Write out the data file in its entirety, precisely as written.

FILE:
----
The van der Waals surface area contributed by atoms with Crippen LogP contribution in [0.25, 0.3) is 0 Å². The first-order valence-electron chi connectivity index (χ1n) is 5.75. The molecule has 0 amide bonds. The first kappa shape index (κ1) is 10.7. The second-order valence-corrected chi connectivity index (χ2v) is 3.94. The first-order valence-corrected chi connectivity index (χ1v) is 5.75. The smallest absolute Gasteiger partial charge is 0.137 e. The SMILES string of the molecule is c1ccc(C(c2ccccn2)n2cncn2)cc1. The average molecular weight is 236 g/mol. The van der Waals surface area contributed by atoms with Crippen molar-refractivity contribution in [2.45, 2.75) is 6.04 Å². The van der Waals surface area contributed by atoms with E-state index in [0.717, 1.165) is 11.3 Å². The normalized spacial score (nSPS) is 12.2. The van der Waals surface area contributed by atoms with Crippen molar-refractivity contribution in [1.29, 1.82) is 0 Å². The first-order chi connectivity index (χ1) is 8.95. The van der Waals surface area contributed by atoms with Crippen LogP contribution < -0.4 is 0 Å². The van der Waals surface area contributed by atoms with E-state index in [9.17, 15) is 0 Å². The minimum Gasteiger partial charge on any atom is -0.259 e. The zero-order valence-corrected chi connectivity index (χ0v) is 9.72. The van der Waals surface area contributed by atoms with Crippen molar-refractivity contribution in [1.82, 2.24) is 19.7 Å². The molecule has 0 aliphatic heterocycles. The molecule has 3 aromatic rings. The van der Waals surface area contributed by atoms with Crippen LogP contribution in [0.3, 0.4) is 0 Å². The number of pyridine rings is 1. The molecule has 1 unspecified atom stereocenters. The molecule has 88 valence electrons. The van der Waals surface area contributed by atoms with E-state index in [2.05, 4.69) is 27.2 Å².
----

The van der Waals surface area contributed by atoms with Crippen LogP contribution in [0.25, 0.3) is 0 Å². The first-order valence-electron chi connectivity index (χ1n) is 5.75. The molecule has 0 amide bonds. The first kappa shape index (κ1) is 10.7. The second-order valence-corrected chi connectivity index (χ2v) is 3.94. The first-order valence-corrected chi connectivity index (χ1v) is 5.75. The smallest absolute Gasteiger partial charge is 0.137 e. The SMILES string of the molecule is c1ccc(C(c2ccccn2)n2cncn2)cc1. The average molecular weight is 236 g/mol. The van der Waals surface area contributed by atoms with Crippen molar-refractivity contribution in [2.45, 2.75) is 6.04 Å². The van der Waals surface area contributed by atoms with E-state index in [0.717, 1.165) is 11.3 Å². The normalized spacial score (nSPS) is 12.2. The van der Waals surface area contributed by atoms with Crippen molar-refractivity contribution in [1.29, 1.82) is 0 Å². The first-order chi connectivity index (χ1) is 8.95. The van der Waals surface area contributed by atoms with Crippen LogP contribution < -0.4 is 0 Å². The van der Waals surface area contributed by atoms with E-state index in [9.17, 15) is 0 Å². The minimum Gasteiger partial charge on any atom is -0.259 e. The zero-order valence-corrected chi connectivity index (χ0v) is 9.72. The van der Waals surface area contributed by atoms with Crippen molar-refractivity contribution in [1.82, 2.24) is 19.7 Å². The molecule has 0 aliphatic heterocycles. The molecule has 3 aromatic rings. The van der Waals surface area contributed by atoms with Crippen LogP contribution in [0.3, 0.4) is 0 Å². The number of pyridine rings is 1. The molecule has 1 unspecified atom stereocenters. The molecule has 88 valence electrons. The van der Waals surface area contributed by atoms with E-state index in [2.05, 4.69) is 27.2 Å².